What is Your Transformation Engine?


“In the future, the real core competence of companies will be the ability to continuously and creatively destroy and remake themselves to meet customer demands.”

Noel Tichy, Author of The Leadership Engine

Animation of a radial engine.

The concept of re-inventing ourselves is not new. There are countless examples of this mantra in history (think about the U.S.S.R, Germany, or China) and our contemporary culture (think of the TV show The Biggest Loser or the movie The Pursuit of Happyness). The concept rarely lacks lustre. The real challenge surrounds your willingness and ability to reinvent  yourself. How do you reinvent yourself? Your team? Your company? Your community?

From a transformation perspective, the challenge is to create an engine that will drive your change agenda to produce your desired results. To make this happen, a couple of key questions should to be answered to set you off in the right direction, including but not limited to:

  • Do you know where you are going? What are your desired financial results? What are your desired non-financial results? How do these two sets of results relate to each other?
  • How will you drive the transformation? Who serves as the gas pedal? Who serves as the brakes? How do you minimize stepping on the gas and the brake simultaneously?
  • Who are the brains of your transformation? Do you have enough? Do you have the right ones? Are they performing to your needs?
  • Where is the heart of your change agenda? Is your team engaged? Have you won the hearts and minds of the team?
  • Would you describe your transformation engine as “command, control, & authority”, “collaborative innovation”, or “priority driven teamwork”?
  • Are you unleashing the professional, personal, and emotional capacity of the team to maximize your opportunity for success? If not, why not? What can you do differently to make this happen?
  • As with any engine, what is  your fuel? Are you maintaining your engine? Is it working in concert with the other moving parts or are they out of sync components?

Behind every result, good or bad, there are a series of events. And behind those events are people making decisions, or not, that impact the future. If you know your desired results, you are one step ahead of most. With the benefit of understanding the desired results, your challenge is to identify the transformation engine and associated capabilities that will propel you to deliver your desired financial and non-financial results.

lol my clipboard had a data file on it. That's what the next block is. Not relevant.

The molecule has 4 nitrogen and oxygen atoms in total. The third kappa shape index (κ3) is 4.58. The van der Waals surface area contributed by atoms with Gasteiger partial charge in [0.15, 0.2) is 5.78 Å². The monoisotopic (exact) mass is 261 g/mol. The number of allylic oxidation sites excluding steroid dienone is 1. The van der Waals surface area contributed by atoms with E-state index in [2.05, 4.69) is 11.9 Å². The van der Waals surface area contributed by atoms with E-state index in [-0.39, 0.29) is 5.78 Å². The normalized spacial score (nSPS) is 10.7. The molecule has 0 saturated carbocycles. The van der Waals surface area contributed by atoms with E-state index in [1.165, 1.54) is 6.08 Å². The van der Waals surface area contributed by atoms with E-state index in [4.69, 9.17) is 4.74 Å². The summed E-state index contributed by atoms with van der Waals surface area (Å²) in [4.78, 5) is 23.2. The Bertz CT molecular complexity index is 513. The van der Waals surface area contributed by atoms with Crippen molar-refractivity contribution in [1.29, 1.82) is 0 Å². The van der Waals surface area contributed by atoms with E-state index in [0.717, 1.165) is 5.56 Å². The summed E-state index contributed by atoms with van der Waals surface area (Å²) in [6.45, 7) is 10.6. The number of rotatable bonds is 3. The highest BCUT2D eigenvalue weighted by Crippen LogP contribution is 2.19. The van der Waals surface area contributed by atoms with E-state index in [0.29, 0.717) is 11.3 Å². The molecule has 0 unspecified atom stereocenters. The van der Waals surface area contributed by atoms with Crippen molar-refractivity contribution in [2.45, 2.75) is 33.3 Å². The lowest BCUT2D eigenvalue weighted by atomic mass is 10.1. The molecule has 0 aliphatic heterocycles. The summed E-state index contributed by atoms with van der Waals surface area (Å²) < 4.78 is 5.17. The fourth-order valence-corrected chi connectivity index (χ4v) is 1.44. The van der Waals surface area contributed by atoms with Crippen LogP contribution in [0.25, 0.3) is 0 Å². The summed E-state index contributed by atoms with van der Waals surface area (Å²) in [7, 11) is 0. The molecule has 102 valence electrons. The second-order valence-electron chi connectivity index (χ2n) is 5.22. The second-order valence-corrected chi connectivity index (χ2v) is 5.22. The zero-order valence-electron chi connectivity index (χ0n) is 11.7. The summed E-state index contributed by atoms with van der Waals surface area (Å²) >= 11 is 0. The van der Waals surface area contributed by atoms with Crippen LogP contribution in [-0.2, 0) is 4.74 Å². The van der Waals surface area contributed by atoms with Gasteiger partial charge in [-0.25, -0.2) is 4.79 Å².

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Do you have white knuckles?


How often do you find yourself holding on a little too tight? Do you have a “kung-fu grip” on your project, program, responsibilities, transformation, and/or life?

In a recent exchange with colleagues, we discussed this phenomenon. Enterprise transformations have pros and cons and tendency to cause white knuckles more often than not. One of the pros is the once in a lifetime journey that these endeavors provide, and one of the cons is the once in a lifetime journey that these endeavors provide!

Enterprise transformations are launched with the goal of rebuilding companies through significant change. You might think having the right goals, organizational structure, products, feasibility to meet financial commitments, partners, go to market strategy, etc. are the key to your transformation. While all these are vitally important to the end result of the transformation, I would suggest that to truly thrive in these environments, you look inside yourself and embrace your own personal change on the following 4 levels:

  1. Intellectual – What is your capacity to deal with complexity, unexpected challenges, first of a kind problems, thinking on your feet, etc.?
  2. Physical – Quite simply, how healthy are you?
  3. Emotional – How do you deal with adversity, ambiguity, self-confidence, self-doubt, self-awareness, conflict?
  4. Spiritual – What do you believe? Who do you believe in? What are your life philosophies? From where do you draw energy?

Do you know if you are holding on too tight? How? Do you know when you are squeezing the life out of your project, program, teammates, friends, family? Enterprise transformations will undoubtedly challenge your capacity across these 4 personal levels. What investments will you make to change your intellectual, physical, emotional, and spiritual capacity?

If this resonates with you, you may want to check out Noel Tichy‘s famous book “The Leadership Engine”. In this book he describes that each of us lead based on three concepts: Ideas, Values, and E3 (emotional energy, & edge). Noel’s model is very useful, and put into practice can help you understand your personal leadership model, which in turn will help you navigate the intellectual, physical, emotional, and spiritual growth offered via enterprise transformations.

No matter what leadership model, or personalization you inject into your enterprise transformation, recall that it is unacceptable for any one person in a transformation to acknowledge that the enterprise is undergoing drastic change, but not them personally.